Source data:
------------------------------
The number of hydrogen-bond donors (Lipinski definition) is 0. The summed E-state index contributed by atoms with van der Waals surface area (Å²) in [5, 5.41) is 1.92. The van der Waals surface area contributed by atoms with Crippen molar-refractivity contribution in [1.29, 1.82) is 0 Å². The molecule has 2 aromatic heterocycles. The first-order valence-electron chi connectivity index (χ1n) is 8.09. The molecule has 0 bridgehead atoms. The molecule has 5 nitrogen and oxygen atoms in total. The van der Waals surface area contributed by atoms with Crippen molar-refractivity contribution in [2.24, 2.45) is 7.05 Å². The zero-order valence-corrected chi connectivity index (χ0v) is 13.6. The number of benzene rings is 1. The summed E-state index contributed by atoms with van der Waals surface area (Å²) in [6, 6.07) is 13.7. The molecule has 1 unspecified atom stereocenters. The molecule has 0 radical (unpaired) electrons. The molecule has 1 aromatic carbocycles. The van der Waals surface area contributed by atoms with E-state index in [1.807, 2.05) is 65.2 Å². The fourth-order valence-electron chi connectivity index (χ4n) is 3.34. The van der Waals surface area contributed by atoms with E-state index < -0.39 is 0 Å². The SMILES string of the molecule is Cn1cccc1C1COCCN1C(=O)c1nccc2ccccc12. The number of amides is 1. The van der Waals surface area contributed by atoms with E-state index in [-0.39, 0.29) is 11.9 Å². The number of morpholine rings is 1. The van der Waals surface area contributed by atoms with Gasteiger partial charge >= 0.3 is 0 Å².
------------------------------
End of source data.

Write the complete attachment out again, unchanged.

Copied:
The number of hydrogen-bond donors (Lipinski definition) is 0. The summed E-state index contributed by atoms with van der Waals surface area (Å²) in [5, 5.41) is 1.92. The van der Waals surface area contributed by atoms with Crippen molar-refractivity contribution in [1.29, 1.82) is 0 Å². The molecule has 2 aromatic heterocycles. The first-order valence-electron chi connectivity index (χ1n) is 8.09. The molecule has 0 bridgehead atoms. The molecule has 5 nitrogen and oxygen atoms in total. The van der Waals surface area contributed by atoms with Crippen molar-refractivity contribution in [2.24, 2.45) is 7.05 Å². The zero-order valence-corrected chi connectivity index (χ0v) is 13.6. The number of benzene rings is 1. The summed E-state index contributed by atoms with van der Waals surface area (Å²) in [6, 6.07) is 13.7. The molecule has 1 unspecified atom stereocenters. The molecule has 0 radical (unpaired) electrons. The molecule has 1 aromatic carbocycles. The van der Waals surface area contributed by atoms with E-state index in [1.807, 2.05) is 65.2 Å². The fourth-order valence-electron chi connectivity index (χ4n) is 3.34. The van der Waals surface area contributed by atoms with E-state index < -0.39 is 0 Å². The SMILES string of the molecule is Cn1cccc1C1COCCN1C(=O)c1nccc2ccccc12. The number of amides is 1. The van der Waals surface area contributed by atoms with E-state index in [-0.39, 0.29) is 11.9 Å². The number of morpholine rings is 1. The van der Waals surface area contributed by atoms with Gasteiger partial charge >= 0.3 is 0 Å².